Here’s an idea for GNOME 3.x. Instead of showing a static wallpaper, start treating the wallpaper as an infinite plane. Basically instead of using a JPEG or PNG file as input, build a library that given a rectangle returns the image data (raster or even better vector) corresponding to the surface it covers. As monitors and workspaces come and go, the shell can expand and contract the background, calling the library as needed to build the missing parts.
The possibilities are endless. The easiest implementation is an infinitely tiled texture. Another could be a photo wall with randomly rotated and scaled faux-polaroid versions of your Pictures. Or take pre-defined sets of vector cliparts as input. Whatever is visually pleasant and results in a background unique enough to give subtle hints as to the current position on the plane. By “learning” the wallpaper, the user will subconsciously know where he is and where his windows are.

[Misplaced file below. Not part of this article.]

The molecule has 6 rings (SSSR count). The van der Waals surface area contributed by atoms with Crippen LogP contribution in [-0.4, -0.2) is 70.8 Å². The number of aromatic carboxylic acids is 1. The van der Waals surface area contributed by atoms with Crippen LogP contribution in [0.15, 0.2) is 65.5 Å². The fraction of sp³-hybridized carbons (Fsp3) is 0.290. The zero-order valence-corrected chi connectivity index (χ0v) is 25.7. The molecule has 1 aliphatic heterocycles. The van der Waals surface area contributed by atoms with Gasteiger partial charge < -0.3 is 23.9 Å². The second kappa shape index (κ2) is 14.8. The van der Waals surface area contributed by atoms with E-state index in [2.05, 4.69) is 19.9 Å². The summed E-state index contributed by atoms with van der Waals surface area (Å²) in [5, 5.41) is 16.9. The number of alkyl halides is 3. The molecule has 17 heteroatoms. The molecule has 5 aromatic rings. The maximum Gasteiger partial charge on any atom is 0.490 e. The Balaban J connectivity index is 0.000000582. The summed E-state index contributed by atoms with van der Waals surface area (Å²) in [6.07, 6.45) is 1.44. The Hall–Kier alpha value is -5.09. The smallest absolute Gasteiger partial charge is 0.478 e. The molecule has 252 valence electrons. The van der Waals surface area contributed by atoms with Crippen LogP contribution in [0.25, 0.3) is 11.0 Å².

Add parallax scrolling. When switching to the next workspace, only scroll the wallpaper by a fraction of the size of the workspace. Say 50%. This will add to the perception of depth (wallpaper being non-interactive) while the uniqueness of procedurally generated workspace will give hints about both the current position in the workspace stack and the contents of the adjacent workspaces (as they share parts of the background with the current one).
3 thoughts on “Procedural wallpapers?”
I love the idea.